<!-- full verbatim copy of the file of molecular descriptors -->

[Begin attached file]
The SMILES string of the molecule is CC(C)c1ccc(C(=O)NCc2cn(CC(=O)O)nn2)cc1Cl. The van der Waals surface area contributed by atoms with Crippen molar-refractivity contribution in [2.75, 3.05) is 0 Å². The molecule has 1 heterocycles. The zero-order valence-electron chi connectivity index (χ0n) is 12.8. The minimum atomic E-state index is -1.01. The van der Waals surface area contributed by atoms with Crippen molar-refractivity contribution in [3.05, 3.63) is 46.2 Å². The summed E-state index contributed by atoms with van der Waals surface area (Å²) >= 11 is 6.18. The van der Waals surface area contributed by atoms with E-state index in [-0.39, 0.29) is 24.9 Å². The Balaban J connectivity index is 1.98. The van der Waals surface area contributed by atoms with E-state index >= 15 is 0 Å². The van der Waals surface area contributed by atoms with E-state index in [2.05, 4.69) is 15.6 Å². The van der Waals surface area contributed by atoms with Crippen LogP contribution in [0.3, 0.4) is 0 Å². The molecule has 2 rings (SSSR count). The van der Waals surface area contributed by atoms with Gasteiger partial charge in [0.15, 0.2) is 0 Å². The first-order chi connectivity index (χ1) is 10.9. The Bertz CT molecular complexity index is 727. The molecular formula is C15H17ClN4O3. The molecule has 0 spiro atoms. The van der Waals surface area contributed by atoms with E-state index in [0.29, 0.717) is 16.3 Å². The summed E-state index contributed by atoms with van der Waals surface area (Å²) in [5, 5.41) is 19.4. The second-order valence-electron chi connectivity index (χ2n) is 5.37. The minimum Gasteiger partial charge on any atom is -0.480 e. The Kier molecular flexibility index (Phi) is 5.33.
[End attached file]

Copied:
The SMILES string of the molecule is CC(C)c1ccc(C(=O)NCc2cn(CC(=O)O)nn2)cc1Cl. The van der Waals surface area contributed by atoms with Crippen molar-refractivity contribution in [2.75, 3.05) is 0 Å². The molecule has 1 heterocycles. The zero-order valence-electron chi connectivity index (χ0n) is 12.8. The minimum atomic E-state index is -1.01. The van der Waals surface area contributed by atoms with Crippen molar-refractivity contribution in [3.05, 3.63) is 46.2 Å². The summed E-state index contributed by atoms with van der Waals surface area (Å²) >= 11 is 6.18. The van der Waals surface area contributed by atoms with E-state index in [-0.39, 0.29) is 24.9 Å². The Balaban J connectivity index is 1.98. The van der Waals surface area contributed by atoms with E-state index >= 15 is 0 Å². The van der Waals surface area contributed by atoms with E-state index in [2.05, 4.69) is 15.6 Å². The van der Waals surface area contributed by atoms with Crippen LogP contribution in [0.3, 0.4) is 0 Å². The molecule has 2 rings (SSSR count). The van der Waals surface area contributed by atoms with Gasteiger partial charge in [0.15, 0.2) is 0 Å². The first-order chi connectivity index (χ1) is 10.9. The Bertz CT molecular complexity index is 727. The molecular formula is C15H17ClN4O3. The molecule has 0 spiro atoms. The van der Waals surface area contributed by atoms with E-state index in [0.29, 0.717) is 16.3 Å². The summed E-state index contributed by atoms with van der Waals surface area (Å²) in [5, 5.41) is 19.4. The second-order valence-electron chi connectivity index (χ2n) is 5.37. The minimum Gasteiger partial charge on any atom is -0.480 e. The Kier molecular flexibility index (Phi) is 5.33.